At present, there are two main routes to nuclear fusion. One involves confining searing hot plasma in a powerful magnetic field. The Iter reactor follows such an approach. The other – adopted at the NIF facility – uses lasers to blast deuterium-tritium pellets causing them to collapse and fuse into helium. In both cases, reactions occur at more than 100 million C and involve major technological headaches in controlling them.

Fusion therefore remains a long-term technology, although many new investors and entrepreneurs – including Bill Gates and Jeff Bezos – have recently turned their attention to the field, raising hopes that a fresh commercial impetus could reinvigorate the development of commercial plants.

This input is to be welcomed but we should be emphatic: fusion will not arrive in time to save the planet from climate change. Electricity plants powered by renewable sources or nuclear fission offer the only short-term alternatives to those that burn fossil fuels. We need to pin our hopes on these power sources. Fusion may earn its place later in the century but it would be highly irresponsible to rely on an energy source that will take at least a further two decades to materialise – at best.

December 20, 2022 Posted by | Uncategorized | Leave a comment

Nuclear fusion – expensive, far away in time, and not clean, not safe

Nuclear fusion ‘holy grail’ is not the answer to our energy prayers, Dr Mark Diesendorf questions the claim that nuclear fusion is safe and clean, while Dr Chris Cragg suspects true fusion power is a long way off.

You [The Guardian] report on the alleged “breakthrough” on nuclear fusion, in which US researchers claim that break-even has been achieved (Breakthrough in nuclear fusion could mean ‘near-limitless energy’, 12 December). To go from break-even, where energy output is greater than total energy input, to a commercial nuclear fusion reactor could take at least 25 years. By then, the whole world could be powered by safe and clean renewable energy, primarily solar and wind.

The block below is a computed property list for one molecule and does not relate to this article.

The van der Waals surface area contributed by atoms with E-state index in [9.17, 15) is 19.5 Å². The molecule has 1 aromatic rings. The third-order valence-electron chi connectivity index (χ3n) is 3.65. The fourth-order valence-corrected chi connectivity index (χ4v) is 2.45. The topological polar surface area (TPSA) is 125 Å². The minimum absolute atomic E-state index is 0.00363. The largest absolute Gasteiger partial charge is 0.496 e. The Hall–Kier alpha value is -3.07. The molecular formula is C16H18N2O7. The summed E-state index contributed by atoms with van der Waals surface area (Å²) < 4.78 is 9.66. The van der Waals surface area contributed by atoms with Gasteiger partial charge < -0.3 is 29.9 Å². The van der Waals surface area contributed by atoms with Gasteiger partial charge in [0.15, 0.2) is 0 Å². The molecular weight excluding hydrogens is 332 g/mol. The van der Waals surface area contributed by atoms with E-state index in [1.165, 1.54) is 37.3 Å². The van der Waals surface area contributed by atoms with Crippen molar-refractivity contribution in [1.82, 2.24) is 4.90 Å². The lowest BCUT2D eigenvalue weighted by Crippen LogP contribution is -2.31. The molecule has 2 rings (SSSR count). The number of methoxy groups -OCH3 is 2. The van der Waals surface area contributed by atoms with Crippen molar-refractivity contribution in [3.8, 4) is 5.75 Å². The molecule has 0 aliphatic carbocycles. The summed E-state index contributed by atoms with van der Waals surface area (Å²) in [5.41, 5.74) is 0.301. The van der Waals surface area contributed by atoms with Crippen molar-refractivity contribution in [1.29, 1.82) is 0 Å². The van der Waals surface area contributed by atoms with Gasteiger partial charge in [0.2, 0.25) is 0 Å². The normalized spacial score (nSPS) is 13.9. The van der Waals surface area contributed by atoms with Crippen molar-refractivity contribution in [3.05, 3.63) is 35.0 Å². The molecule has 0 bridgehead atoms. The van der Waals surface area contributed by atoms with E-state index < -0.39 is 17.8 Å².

The claim by the researchers that nuclear fusion is safe and clean is incorrect. Laser fusion, particularly as a component of a fission-fusion hybrid reactor, can produce neutrons that can be used to produce the nuclear explosives plutonium-239, uranium-235 and uranium-233. It could also produce tritium, a form of heavy hydrogen, which is used to boost the explosive power of a fission explosion, making fission bombs smaller and hence more suitable for use in missile warheads. This information is available in open research literature.

The US National Ignition Facility, which did the research, is part of the Lawrence Livermore National Laboratory, which has a history of involvement with nuclear weaponry. – Dr Mark Diesendorf
University of New South Wales

As someone who once wrote a critical report for the European parliament on fusion power back in the late 1980s, I hate to rain on Arthur Turrell’s splendid parade (The carbon-free energy of the future: this fusion breakthrough changes everything, 13 December).